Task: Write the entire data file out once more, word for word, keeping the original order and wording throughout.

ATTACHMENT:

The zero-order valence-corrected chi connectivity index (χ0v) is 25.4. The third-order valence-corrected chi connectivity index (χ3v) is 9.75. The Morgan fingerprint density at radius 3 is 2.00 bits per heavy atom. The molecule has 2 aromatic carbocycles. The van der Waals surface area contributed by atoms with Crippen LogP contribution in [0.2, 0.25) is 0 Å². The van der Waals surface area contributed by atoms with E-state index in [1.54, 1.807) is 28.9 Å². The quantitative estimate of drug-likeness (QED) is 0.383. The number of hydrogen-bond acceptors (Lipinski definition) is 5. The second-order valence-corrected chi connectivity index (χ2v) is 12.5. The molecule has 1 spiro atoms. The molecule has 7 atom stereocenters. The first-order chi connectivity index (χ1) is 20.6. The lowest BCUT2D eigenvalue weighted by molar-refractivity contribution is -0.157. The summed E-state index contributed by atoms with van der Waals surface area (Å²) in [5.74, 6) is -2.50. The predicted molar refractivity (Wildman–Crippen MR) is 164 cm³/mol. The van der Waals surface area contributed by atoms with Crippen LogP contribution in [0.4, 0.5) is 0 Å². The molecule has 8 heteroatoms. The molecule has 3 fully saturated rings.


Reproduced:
The zero-order valence-corrected chi connectivity index (χ0v) is 25.4. The third-order valence-corrected chi connectivity index (χ3v) is 9.75. The Morgan fingerprint density at radius 3 is 2.00 bits per heavy atom. The molecule has 2 aromatic carbocycles. The van der Waals surface area contributed by atoms with Crippen LogP contribution in [0.2, 0.25) is 0 Å². The van der Waals surface area contributed by atoms with E-state index in [1.54, 1.807) is 28.9 Å². The quantitative estimate of drug-likeness (QED) is 0.383. The number of hydrogen-bond acceptors (Lipinski definition) is 5. The second-order valence-corrected chi connectivity index (χ2v) is 12.5. The molecule has 1 spiro atoms. The molecule has 7 atom stereocenters. The first-order chi connectivity index (χ1) is 20.6. The lowest BCUT2D eigenvalue weighted by molar-refractivity contribution is -0.157. The summed E-state index contributed by atoms with van der Waals surface area (Å²) in [5.74, 6) is -2.50. The predicted molar refractivity (Wildman–Crippen MR) is 164 cm³/mol. The van der Waals surface area contributed by atoms with Crippen LogP contribution in [0.4, 0.5) is 0 Å². The molecule has 8 heteroatoms. The molecule has 3 fully saturated rings.